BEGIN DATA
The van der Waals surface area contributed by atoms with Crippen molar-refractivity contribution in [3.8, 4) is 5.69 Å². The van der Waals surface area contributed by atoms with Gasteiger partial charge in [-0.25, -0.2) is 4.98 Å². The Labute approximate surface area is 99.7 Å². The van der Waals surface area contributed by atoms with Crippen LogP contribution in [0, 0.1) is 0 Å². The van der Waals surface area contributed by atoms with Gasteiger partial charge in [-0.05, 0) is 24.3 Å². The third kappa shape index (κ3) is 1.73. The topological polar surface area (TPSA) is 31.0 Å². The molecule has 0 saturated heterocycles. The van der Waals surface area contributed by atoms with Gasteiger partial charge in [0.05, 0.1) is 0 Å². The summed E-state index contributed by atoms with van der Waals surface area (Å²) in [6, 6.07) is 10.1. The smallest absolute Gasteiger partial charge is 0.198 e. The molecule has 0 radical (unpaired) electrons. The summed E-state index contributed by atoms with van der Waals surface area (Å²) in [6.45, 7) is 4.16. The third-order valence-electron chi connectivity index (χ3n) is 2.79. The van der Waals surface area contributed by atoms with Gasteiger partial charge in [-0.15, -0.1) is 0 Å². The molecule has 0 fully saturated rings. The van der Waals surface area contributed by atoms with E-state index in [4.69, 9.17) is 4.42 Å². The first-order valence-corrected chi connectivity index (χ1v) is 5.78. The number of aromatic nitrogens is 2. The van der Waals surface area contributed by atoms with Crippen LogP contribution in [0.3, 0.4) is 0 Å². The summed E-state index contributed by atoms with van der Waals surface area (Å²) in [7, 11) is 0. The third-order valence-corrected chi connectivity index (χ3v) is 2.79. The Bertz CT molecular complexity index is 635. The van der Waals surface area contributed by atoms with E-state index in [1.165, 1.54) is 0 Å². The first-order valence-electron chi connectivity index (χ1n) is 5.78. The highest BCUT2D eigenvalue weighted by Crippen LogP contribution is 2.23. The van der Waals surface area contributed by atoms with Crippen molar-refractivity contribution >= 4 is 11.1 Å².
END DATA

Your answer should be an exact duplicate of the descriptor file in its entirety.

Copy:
The van der Waals surface area contributed by atoms with Crippen molar-refractivity contribution in [3.8, 4) is 5.69 Å². The van der Waals surface area contributed by atoms with Gasteiger partial charge in [-0.25, -0.2) is 4.98 Å². The Labute approximate surface area is 99.7 Å². The van der Waals surface area contributed by atoms with Crippen LogP contribution in [0, 0.1) is 0 Å². The van der Waals surface area contributed by atoms with Gasteiger partial charge in [-0.05, 0) is 24.3 Å². The third kappa shape index (κ3) is 1.73. The topological polar surface area (TPSA) is 31.0 Å². The molecule has 0 saturated heterocycles. The van der Waals surface area contributed by atoms with Gasteiger partial charge in [0.05, 0.1) is 0 Å². The summed E-state index contributed by atoms with van der Waals surface area (Å²) in [6, 6.07) is 10.1. The smallest absolute Gasteiger partial charge is 0.198 e. The molecule has 0 radical (unpaired) electrons. The summed E-state index contributed by atoms with van der Waals surface area (Å²) in [6.45, 7) is 4.16. The third-order valence-electron chi connectivity index (χ3n) is 2.79. The van der Waals surface area contributed by atoms with Gasteiger partial charge in [-0.15, -0.1) is 0 Å². The molecule has 0 fully saturated rings. The van der Waals surface area contributed by atoms with E-state index in [4.69, 9.17) is 4.42 Å². The first-order valence-corrected chi connectivity index (χ1v) is 5.78. The number of aromatic nitrogens is 2. The van der Waals surface area contributed by atoms with Crippen LogP contribution in [0.3, 0.4) is 0 Å². The summed E-state index contributed by atoms with van der Waals surface area (Å²) in [7, 11) is 0. The third-order valence-corrected chi connectivity index (χ3v) is 2.79. The Bertz CT molecular complexity index is 635. The van der Waals surface area contributed by atoms with E-state index in [1.165, 1.54) is 0 Å². The first-order valence-electron chi connectivity index (χ1n) is 5.78. The highest BCUT2D eigenvalue weighted by Crippen LogP contribution is 2.23. The van der Waals surface area contributed by atoms with Crippen molar-refractivity contribution >= 4 is 11.1 Å².